Tag Archives: art & tech

From the hand to the the heart

Our house seems to be a very busy place. I know we don't have the monopoly on activity – in fact, we probably can't even come close to lots of situations. (Especially since I have a cousin who is the mother to four boys). FOUR! Oh goodness…

…but, they love her a lot and are fiercely loyal to her (two are grown up and out the house and they are still this way). I want that for my boys. And, so, I quiet the "messy" voice in my head and turn up the "let's go outside" voice. I try to listen to the "he's learning something" voice. I place special emphasis and value the "homemade" voice the most.

So, of course, we've been busy…

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(Winter squash medley for Calum…ready to be frozen)

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(a 1st birthday crown for a friend)

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And, in my house, homemade can't be complete without a sewing project (or two) left out on the table. Waiting for a few minutes here and there to be eventually be finished.

It's completely normal to listen to the voices in your head, right?

watercolor painting

Last year, when I began reading about the Waldorf philosophy of education, I was intrigued by the emphasis on art and handiwork. During my Montessori training (and subsequent teaching) there seemed to be a lot of lip service paid to art. It was something to be admired, but it was not at the forefront of a Montessori classroom. Many of the activities were craft projects – created to express art – but separate from real life.

So, I was drawn to the idea of creating and crafting with children- while they assisted or not. During the past year, I worked on craft projects while Ronan "helped" or worked on his own project – or went on playing by himself. He saw me crafting on a regular basis. And, while my regular crafting has slowed down to a trickle, I've been more aware of making sure he has some art-based projects to call his own. (With a little help, of course…)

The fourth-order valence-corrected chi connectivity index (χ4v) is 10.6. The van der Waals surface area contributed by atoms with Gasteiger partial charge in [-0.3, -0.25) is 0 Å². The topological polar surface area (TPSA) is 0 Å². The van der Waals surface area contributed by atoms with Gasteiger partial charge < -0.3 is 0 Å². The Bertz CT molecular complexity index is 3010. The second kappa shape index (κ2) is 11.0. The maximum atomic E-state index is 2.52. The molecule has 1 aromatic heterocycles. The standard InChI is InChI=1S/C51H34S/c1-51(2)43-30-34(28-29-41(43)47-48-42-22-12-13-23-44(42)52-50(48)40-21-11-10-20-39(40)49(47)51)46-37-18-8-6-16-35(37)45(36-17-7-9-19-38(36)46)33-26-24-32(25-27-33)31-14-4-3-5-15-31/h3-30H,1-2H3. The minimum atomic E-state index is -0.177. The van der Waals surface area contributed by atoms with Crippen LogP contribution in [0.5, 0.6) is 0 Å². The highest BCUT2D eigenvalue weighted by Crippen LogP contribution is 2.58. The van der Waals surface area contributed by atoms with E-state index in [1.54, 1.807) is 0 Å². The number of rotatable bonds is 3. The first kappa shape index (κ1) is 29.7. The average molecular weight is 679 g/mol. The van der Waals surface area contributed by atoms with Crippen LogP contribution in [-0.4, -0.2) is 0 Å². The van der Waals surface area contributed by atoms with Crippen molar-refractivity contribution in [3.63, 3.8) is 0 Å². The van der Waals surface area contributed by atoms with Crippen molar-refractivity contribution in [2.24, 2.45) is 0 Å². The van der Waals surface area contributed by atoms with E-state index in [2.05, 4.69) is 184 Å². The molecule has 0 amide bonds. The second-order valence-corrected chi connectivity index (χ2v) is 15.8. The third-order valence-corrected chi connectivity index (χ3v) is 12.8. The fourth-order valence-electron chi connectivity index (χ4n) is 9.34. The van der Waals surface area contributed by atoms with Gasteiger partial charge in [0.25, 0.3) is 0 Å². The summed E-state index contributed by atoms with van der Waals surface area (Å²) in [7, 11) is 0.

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As I am new to wet watercolor painting, I enjoyed that this book described some "typical" types of paintings (by age) and emphasized the process and feel of the art. I especially liked that Ronan was included in all aspects of this set-up: he wet his paper with the sponge and helped to mix the paints. It's always more fun for me when I get to paint my own picture while simultaneously watching the deep concentration that the paintbrush brings out in my son.

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printing with yarn

Mondays seem to be “art” days around here. I like staying at home on these days after an active weekend. Often, I have a bit of downtime on Sunday which allows me to plan out our Monday morning. After our morning walk, R worked on a nature collage while I took advantage of the lengthy nap my wee one was partaking in.

We have two birthdays comings up and homemade cards were on the docket – which coincided nicely with a growing library book stack that needed to be addressed. I was on the lookout for a craft project that would double as a birthday card. So, I pulled some books from the bottom of the pile for a quick scan and found this one. Many of the projects in this book are too advanced for my three-year-old (or so I thought), but I was drawn to one that I wanted to try – printing with string  – a natural fit, don’t you think?

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I drew out a picture with pencil and glued down some old wool yarn (too scratchy) that I had in my stash. Once the glue dried (a couple of hours), I painted the yarn and made a “print” from the raised yarn. While I was working on this project, my curious three-year-old requested some yarn to cut – and a hand-drawn candle of his own to cover in string.

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Of course, he needed a print of his own yarn creation.